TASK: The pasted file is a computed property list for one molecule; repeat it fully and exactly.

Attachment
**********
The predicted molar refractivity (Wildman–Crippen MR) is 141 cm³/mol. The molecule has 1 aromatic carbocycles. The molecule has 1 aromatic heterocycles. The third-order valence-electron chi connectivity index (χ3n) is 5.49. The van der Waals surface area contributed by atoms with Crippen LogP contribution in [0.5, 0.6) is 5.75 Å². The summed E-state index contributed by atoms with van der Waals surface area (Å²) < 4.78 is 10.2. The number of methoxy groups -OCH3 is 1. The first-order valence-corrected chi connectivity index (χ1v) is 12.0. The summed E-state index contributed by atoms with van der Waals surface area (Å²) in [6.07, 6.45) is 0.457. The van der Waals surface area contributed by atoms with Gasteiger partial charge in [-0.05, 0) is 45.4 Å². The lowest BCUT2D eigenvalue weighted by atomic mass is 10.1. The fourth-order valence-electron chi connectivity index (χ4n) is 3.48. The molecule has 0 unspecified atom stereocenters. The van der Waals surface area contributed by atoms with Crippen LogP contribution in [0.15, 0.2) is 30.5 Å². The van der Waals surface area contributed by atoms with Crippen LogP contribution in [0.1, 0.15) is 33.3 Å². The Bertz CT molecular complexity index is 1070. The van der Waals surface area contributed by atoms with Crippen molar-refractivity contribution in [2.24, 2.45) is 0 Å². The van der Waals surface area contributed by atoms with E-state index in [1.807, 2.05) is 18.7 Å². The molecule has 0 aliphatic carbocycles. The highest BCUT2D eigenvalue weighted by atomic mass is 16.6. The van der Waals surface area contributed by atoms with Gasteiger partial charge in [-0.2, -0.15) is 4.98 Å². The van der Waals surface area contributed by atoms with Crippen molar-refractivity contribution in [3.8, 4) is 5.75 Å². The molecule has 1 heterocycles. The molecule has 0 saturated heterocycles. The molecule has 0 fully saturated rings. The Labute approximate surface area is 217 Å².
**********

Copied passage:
The predicted molar refractivity (Wildman–Crippen MR) is 141 cm³/mol. The molecule has 1 aromatic carbocycles. The molecule has 1 aromatic heterocycles. The third-order valence-electron chi connectivity index (χ3n) is 5.49. The van der Waals surface area contributed by atoms with Crippen LogP contribution in [0.5, 0.6) is 5.75 Å². The summed E-state index contributed by atoms with van der Waals surface area (Å²) < 4.78 is 10.2. The number of methoxy groups -OCH3 is 1. The first-order valence-corrected chi connectivity index (χ1v) is 12.0. The summed E-state index contributed by atoms with van der Waals surface area (Å²) in [6.07, 6.45) is 0.457. The van der Waals surface area contributed by atoms with Gasteiger partial charge in [-0.05, 0) is 45.4 Å². The lowest BCUT2D eigenvalue weighted by atomic mass is 10.1. The fourth-order valence-electron chi connectivity index (χ4n) is 3.48. The molecule has 0 unspecified atom stereocenters. The van der Waals surface area contributed by atoms with Crippen LogP contribution in [0.15, 0.2) is 30.5 Å². The van der Waals surface area contributed by atoms with Crippen LogP contribution in [0.1, 0.15) is 33.3 Å². The Bertz CT molecular complexity index is 1070. The van der Waals surface area contributed by atoms with Crippen molar-refractivity contribution in [2.24, 2.45) is 0 Å². The van der Waals surface area contributed by atoms with E-state index in [1.807, 2.05) is 18.7 Å². The molecule has 0 aliphatic carbocycles. The highest BCUT2D eigenvalue weighted by atomic mass is 16.6. The van der Waals surface area contributed by atoms with Gasteiger partial charge in [-0.2, -0.15) is 4.98 Å². The van der Waals surface area contributed by atoms with Crippen molar-refractivity contribution in [3.8, 4) is 5.75 Å². The molecule has 1 heterocycles. The molecule has 0 saturated heterocycles. The molecule has 0 fully saturated rings. The Labute approximate surface area is 217 Å².